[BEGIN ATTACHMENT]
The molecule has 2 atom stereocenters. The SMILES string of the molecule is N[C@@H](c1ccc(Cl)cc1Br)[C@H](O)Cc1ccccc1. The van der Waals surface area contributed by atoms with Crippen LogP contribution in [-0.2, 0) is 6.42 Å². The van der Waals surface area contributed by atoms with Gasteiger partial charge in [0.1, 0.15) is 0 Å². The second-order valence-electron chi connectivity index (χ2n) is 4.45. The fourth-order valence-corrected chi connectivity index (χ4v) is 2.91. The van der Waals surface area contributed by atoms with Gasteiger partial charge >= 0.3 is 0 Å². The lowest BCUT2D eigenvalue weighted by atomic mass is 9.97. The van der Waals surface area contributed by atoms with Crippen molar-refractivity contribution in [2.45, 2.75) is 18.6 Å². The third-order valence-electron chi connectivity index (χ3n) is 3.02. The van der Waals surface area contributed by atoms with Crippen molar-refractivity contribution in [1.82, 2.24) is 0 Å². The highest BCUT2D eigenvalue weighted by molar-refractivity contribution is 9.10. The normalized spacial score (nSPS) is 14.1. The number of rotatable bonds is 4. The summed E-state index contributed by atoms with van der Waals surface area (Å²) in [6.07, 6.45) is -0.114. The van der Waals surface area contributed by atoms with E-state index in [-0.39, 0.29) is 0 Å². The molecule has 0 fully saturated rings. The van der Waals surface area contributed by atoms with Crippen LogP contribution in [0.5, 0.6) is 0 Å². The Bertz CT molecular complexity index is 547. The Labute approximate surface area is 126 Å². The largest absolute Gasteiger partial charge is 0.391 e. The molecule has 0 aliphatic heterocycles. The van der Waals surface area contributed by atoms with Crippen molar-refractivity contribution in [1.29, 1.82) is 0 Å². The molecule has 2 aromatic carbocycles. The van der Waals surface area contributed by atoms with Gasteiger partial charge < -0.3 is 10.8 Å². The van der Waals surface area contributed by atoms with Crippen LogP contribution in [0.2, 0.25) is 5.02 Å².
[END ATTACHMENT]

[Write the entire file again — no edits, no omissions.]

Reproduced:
The molecule has 2 atom stereocenters. The SMILES string of the molecule is N[C@@H](c1ccc(Cl)cc1Br)[C@H](O)Cc1ccccc1. The van der Waals surface area contributed by atoms with Crippen LogP contribution in [-0.2, 0) is 6.42 Å². The van der Waals surface area contributed by atoms with Gasteiger partial charge in [0.1, 0.15) is 0 Å². The second-order valence-electron chi connectivity index (χ2n) is 4.45. The fourth-order valence-corrected chi connectivity index (χ4v) is 2.91. The van der Waals surface area contributed by atoms with Gasteiger partial charge >= 0.3 is 0 Å². The lowest BCUT2D eigenvalue weighted by atomic mass is 9.97. The van der Waals surface area contributed by atoms with Crippen molar-refractivity contribution in [2.45, 2.75) is 18.6 Å². The third-order valence-electron chi connectivity index (χ3n) is 3.02. The van der Waals surface area contributed by atoms with Crippen molar-refractivity contribution in [1.82, 2.24) is 0 Å². The highest BCUT2D eigenvalue weighted by molar-refractivity contribution is 9.10. The normalized spacial score (nSPS) is 14.1. The number of rotatable bonds is 4. The summed E-state index contributed by atoms with van der Waals surface area (Å²) in [6.07, 6.45) is -0.114. The van der Waals surface area contributed by atoms with E-state index in [-0.39, 0.29) is 0 Å². The molecule has 0 fully saturated rings. The van der Waals surface area contributed by atoms with Crippen LogP contribution in [0.5, 0.6) is 0 Å². The Bertz CT molecular complexity index is 547. The Labute approximate surface area is 126 Å². The largest absolute Gasteiger partial charge is 0.391 e. The molecule has 0 aliphatic heterocycles. The van der Waals surface area contributed by atoms with Crippen molar-refractivity contribution in [1.29, 1.82) is 0 Å². The molecule has 2 aromatic carbocycles. The van der Waals surface area contributed by atoms with Gasteiger partial charge < -0.3 is 10.8 Å². The van der Waals surface area contributed by atoms with Crippen LogP contribution in [0.2, 0.25) is 5.02 Å².